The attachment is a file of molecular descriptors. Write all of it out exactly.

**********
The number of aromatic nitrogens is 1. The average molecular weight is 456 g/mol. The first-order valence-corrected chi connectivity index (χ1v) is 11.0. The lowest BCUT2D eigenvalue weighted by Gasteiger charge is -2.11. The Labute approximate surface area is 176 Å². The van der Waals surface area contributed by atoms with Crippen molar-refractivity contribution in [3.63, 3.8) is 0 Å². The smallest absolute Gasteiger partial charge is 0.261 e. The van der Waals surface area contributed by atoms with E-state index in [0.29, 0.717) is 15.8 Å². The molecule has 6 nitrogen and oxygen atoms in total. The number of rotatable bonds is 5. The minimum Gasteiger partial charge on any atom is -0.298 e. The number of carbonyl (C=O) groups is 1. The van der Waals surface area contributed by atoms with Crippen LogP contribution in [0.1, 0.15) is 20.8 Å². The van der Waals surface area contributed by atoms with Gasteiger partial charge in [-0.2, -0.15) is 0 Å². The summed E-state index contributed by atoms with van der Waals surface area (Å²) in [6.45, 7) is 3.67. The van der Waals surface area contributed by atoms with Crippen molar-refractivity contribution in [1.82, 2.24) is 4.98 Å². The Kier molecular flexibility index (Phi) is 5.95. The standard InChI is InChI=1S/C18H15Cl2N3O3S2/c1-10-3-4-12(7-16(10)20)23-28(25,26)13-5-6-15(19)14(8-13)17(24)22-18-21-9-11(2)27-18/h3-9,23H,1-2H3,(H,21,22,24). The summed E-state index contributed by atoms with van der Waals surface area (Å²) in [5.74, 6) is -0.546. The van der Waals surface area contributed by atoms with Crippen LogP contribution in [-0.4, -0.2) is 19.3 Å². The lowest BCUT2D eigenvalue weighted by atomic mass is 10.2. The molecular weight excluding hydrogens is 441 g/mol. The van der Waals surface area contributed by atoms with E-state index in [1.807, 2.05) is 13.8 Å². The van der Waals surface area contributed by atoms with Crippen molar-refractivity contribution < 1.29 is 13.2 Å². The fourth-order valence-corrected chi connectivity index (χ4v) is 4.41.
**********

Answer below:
The number of aromatic nitrogens is 1. The average molecular weight is 456 g/mol. The first-order valence-corrected chi connectivity index (χ1v) is 11.0. The lowest BCUT2D eigenvalue weighted by Gasteiger charge is -2.11. The Labute approximate surface area is 176 Å². The van der Waals surface area contributed by atoms with Crippen molar-refractivity contribution in [3.63, 3.8) is 0 Å². The smallest absolute Gasteiger partial charge is 0.261 e. The van der Waals surface area contributed by atoms with E-state index in [0.29, 0.717) is 15.8 Å². The molecule has 6 nitrogen and oxygen atoms in total. The number of rotatable bonds is 5. The minimum Gasteiger partial charge on any atom is -0.298 e. The number of carbonyl (C=O) groups is 1. The van der Waals surface area contributed by atoms with Crippen LogP contribution in [0.1, 0.15) is 20.8 Å². The van der Waals surface area contributed by atoms with Gasteiger partial charge in [-0.2, -0.15) is 0 Å². The summed E-state index contributed by atoms with van der Waals surface area (Å²) in [6.45, 7) is 3.67. The van der Waals surface area contributed by atoms with Crippen molar-refractivity contribution in [1.82, 2.24) is 4.98 Å². The Kier molecular flexibility index (Phi) is 5.95. The standard InChI is InChI=1S/C18H15Cl2N3O3S2/c1-10-3-4-12(7-16(10)20)23-28(25,26)13-5-6-15(19)14(8-13)17(24)22-18-21-9-11(2)27-18/h3-9,23H,1-2H3,(H,21,22,24). The summed E-state index contributed by atoms with van der Waals surface area (Å²) in [5.74, 6) is -0.546. The van der Waals surface area contributed by atoms with Crippen LogP contribution in [-0.4, -0.2) is 19.3 Å². The lowest BCUT2D eigenvalue weighted by atomic mass is 10.2. The molecular weight excluding hydrogens is 441 g/mol. The van der Waals surface area contributed by atoms with E-state index in [1.807, 2.05) is 13.8 Å². The van der Waals surface area contributed by atoms with Crippen molar-refractivity contribution < 1.29 is 13.2 Å². The fourth-order valence-corrected chi connectivity index (χ4v) is 4.41.